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Playing the values: Sound and vision of the violin of the Titanic

On 19th October 2013, the auction house Henry Aldridge & Son sold a violin rescued from the Titanic formore than $1.7 million. The violin is said to have been played to calm the passengers while the cruiseship was sinking. In its time, what was an inexpensive violin has today reached that of an economicallyimportant violin by acquiring what has been named “prosthetic memory”, a process where scenes shownto the public by the media are assimilated as personal experience of events they themselves did not live.This article will explore the process on how a common object has gained prestige both as cultural heritageand allure as a treasure by recognition of various values by different stakeholders: an historical value bythe museum, an emotional value by the media and an economic value by the auction market.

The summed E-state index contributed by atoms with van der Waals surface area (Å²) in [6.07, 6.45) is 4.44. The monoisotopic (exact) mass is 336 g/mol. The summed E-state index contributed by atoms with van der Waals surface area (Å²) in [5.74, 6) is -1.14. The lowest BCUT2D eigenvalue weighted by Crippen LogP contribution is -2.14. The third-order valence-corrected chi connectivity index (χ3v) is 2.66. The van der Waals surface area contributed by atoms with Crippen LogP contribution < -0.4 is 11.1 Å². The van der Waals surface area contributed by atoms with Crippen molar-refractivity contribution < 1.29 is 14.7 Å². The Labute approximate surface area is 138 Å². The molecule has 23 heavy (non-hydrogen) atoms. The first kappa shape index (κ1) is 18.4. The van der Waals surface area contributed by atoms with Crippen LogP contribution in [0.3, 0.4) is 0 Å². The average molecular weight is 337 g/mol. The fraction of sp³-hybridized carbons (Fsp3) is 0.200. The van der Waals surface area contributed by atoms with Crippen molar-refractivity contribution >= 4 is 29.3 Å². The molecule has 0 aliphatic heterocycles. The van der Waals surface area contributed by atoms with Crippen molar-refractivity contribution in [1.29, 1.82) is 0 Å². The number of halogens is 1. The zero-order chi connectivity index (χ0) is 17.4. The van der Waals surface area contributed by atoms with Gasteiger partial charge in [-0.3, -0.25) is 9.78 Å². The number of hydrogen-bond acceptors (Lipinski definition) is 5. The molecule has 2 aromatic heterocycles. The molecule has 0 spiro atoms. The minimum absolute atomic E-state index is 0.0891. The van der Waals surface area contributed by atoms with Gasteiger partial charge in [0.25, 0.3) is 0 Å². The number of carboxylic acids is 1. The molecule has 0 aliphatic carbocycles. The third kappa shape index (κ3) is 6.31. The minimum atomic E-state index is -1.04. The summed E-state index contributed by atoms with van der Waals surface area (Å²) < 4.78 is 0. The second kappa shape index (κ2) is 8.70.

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© 2016 Elsevier Masson SAS.

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